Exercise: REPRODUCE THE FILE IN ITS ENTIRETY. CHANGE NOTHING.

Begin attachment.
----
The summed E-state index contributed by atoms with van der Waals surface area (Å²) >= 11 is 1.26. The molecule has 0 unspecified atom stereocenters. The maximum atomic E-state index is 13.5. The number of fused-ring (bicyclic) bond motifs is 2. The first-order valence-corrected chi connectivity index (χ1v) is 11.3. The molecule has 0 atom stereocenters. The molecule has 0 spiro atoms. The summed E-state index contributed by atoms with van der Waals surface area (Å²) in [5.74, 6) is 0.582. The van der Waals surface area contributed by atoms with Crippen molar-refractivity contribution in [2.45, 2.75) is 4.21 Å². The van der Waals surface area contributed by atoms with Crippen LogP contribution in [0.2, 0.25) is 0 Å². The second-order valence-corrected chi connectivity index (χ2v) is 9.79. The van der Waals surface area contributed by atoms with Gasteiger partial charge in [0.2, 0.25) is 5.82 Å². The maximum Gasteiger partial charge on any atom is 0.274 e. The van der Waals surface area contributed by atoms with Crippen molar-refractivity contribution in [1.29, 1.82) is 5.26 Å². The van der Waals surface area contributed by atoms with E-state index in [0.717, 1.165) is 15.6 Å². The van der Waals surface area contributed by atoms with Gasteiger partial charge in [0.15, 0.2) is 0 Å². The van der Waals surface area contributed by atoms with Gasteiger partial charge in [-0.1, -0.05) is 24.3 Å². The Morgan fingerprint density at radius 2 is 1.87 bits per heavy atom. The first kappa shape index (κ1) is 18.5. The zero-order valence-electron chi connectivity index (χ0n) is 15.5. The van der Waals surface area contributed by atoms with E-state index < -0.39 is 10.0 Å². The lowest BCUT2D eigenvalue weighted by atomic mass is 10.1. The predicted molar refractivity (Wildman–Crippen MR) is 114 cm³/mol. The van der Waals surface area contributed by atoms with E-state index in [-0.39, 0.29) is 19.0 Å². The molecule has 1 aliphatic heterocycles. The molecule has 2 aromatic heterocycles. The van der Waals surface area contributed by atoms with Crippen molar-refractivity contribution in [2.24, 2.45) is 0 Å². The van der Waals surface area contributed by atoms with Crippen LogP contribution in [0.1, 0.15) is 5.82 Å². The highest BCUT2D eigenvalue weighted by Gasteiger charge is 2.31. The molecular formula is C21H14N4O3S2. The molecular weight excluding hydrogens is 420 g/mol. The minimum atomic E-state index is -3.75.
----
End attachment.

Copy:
The summed E-state index contributed by atoms with van der Waals surface area (Å²) >= 11 is 1.26. The molecule has 0 unspecified atom stereocenters. The maximum atomic E-state index is 13.5. The number of fused-ring (bicyclic) bond motifs is 2. The first-order valence-corrected chi connectivity index (χ1v) is 11.3. The molecule has 0 atom stereocenters. The molecule has 0 spiro atoms. The summed E-state index contributed by atoms with van der Waals surface area (Å²) in [5.74, 6) is 0.582. The van der Waals surface area contributed by atoms with Crippen molar-refractivity contribution in [2.45, 2.75) is 4.21 Å². The van der Waals surface area contributed by atoms with Crippen LogP contribution in [0.2, 0.25) is 0 Å². The second-order valence-corrected chi connectivity index (χ2v) is 9.79. The van der Waals surface area contributed by atoms with Gasteiger partial charge in [0.2, 0.25) is 5.82 Å². The maximum Gasteiger partial charge on any atom is 0.274 e. The van der Waals surface area contributed by atoms with Crippen molar-refractivity contribution in [1.29, 1.82) is 5.26 Å². The van der Waals surface area contributed by atoms with E-state index in [0.717, 1.165) is 15.6 Å². The van der Waals surface area contributed by atoms with Gasteiger partial charge in [0.15, 0.2) is 0 Å². The van der Waals surface area contributed by atoms with Gasteiger partial charge in [-0.1, -0.05) is 24.3 Å². The Morgan fingerprint density at radius 2 is 1.87 bits per heavy atom. The first kappa shape index (κ1) is 18.5. The zero-order valence-electron chi connectivity index (χ0n) is 15.5. The van der Waals surface area contributed by atoms with E-state index < -0.39 is 10.0 Å². The lowest BCUT2D eigenvalue weighted by atomic mass is 10.1. The predicted molar refractivity (Wildman–Crippen MR) is 114 cm³/mol. The van der Waals surface area contributed by atoms with E-state index in [-0.39, 0.29) is 19.0 Å². The molecule has 1 aliphatic heterocycles. The molecule has 2 aromatic heterocycles. The van der Waals surface area contributed by atoms with Crippen molar-refractivity contribution in [2.24, 2.45) is 0 Å². The van der Waals surface area contributed by atoms with Crippen LogP contribution in [0.1, 0.15) is 5.82 Å². The highest BCUT2D eigenvalue weighted by Gasteiger charge is 2.31. The molecular formula is C21H14N4O3S2. The molecular weight excluding hydrogens is 420 g/mol. The minimum atomic E-state index is -3.75.